Defense Department officials have completed work on a DOD instruction that incorporates the direction of the department’s civilian harm mitigation and response action plan.

Pentagon Press Secretary Air Force Maj. Gen. Pat Ryder made the announcement during a news conference today.

The department has long recognized that causing civilian casualties produces a moral dilemma for service members and the protection of civilian populations just makes strategic sense.

When then-Army Gen. Stan McCrystal took command in Afghanistan in 2009, he looked at the situation in the country and concluded that protection of civilian populations in the country was a paramount objective. “We will not win based on the number of Taliban killed, but instead on our ability to separate insurgents from the center of gravity — the people,” he wrote at the time. “That means we must respect and protect the population from coercion and violence — and operate in a manner which will win their support.”

Secretary of Defense Lloyd J. Austin III recognized this priority and in January 2022 he directed the Undersecretary of Defense for Policy Colin Kahl to develop a Civilian Harm Mitigation and Response Action Plan to outline steps the department will take, and the resources needed to put the recommendations in place. From this effort would come the DOD instruction, officials said.

The new instruction formally establishes DOD’s enduring policies, responsibilities and procedures regarding preventing and mitigating civilian harm. The U.S. military has long had these concerns, but this places them all under one instruction and re-emphasizes the importance of the concept.

The instruction establishes U.S. policy on pre- and post-strike measures to address civilian casualties in U.S. operations involving the use of force, officials said. It also directs the appointment of a senior DOD civilian official “to develop, coordinate and oversee compliance.”

The instruction demonstrates the importance DOD places on protecting civilian populations and the department’s commitment to the responsible use of military force, officials said.

Moreover, the instruction also spells out that the department understands that better strategic outcomes are achieved by improving civilian harm mitigation and response.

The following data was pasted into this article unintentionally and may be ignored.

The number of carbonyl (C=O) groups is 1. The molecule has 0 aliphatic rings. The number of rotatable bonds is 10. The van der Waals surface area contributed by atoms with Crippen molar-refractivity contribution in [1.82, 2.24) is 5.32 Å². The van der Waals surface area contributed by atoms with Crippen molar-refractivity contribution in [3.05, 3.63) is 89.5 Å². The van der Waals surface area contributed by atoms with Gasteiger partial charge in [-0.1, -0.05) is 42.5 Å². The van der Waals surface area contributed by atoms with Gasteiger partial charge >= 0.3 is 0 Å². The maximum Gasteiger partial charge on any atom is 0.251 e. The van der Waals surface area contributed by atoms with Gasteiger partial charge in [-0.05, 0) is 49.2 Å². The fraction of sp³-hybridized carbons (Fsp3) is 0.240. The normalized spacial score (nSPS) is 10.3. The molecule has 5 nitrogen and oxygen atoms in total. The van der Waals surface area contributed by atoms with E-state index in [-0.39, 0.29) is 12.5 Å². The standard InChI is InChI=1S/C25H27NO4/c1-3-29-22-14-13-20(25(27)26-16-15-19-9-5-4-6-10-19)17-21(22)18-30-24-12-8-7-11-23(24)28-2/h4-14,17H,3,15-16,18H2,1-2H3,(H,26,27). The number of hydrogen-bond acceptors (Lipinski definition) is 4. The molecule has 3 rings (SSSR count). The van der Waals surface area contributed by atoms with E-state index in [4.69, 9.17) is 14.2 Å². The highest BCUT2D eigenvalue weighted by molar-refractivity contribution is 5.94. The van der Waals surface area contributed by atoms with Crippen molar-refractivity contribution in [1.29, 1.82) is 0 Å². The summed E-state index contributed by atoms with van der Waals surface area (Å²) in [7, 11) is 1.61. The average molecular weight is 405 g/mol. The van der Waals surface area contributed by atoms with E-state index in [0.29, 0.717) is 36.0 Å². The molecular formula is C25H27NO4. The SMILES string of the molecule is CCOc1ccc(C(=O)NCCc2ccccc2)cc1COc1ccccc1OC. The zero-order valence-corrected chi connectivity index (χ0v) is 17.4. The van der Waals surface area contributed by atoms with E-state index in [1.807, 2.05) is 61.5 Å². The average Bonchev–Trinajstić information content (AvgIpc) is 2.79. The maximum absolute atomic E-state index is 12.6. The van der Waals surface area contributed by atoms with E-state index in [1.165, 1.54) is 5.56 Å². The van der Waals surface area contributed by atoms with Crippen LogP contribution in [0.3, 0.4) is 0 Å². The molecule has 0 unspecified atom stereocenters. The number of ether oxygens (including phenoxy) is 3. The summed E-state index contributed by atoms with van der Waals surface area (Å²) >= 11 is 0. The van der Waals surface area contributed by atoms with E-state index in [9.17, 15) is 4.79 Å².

The instruction is the action plan for commanders up and down the chain to follow. It also serves as a standard for all service members to meet and demonstrates DOD’s transparency in this matter.

Overall, the instruction will facilitate establishing doctrine, policies, tactics and operational processes related to civilian harm military response. It also will help develop capabilities and processes that enhance battlespace awareness of the presence of civilians and civilian objects.

The instruction will also emphasize military capability improvements that could reduce risks to civilians.

The instruction will also cover assessments of civilian harm that may have resulted from U.S. military operations and investigations of incidents of alleged civilian harm.

Finally, the instruction will seek to incorporate the policy and practices in multinational operations and operations with non-state armed groups, and the integration of these efforts into DOD security cooperation and security assistance.

The new instruction will not magically stop all civilian casualties. The fog of war is still dense and mistakes happen. It will not answer all questions because each incident or situation is different. How does a unit behave when an enemy is purposely using the civilian population as shields? Are civilian casualties ever justified? Who makes those decisions? Is there any difference between civilian casualties of a nation state and those associated with terror groups?

The instruction calls for continued research and discussion of all aspects of civilian harm mitigation and response.

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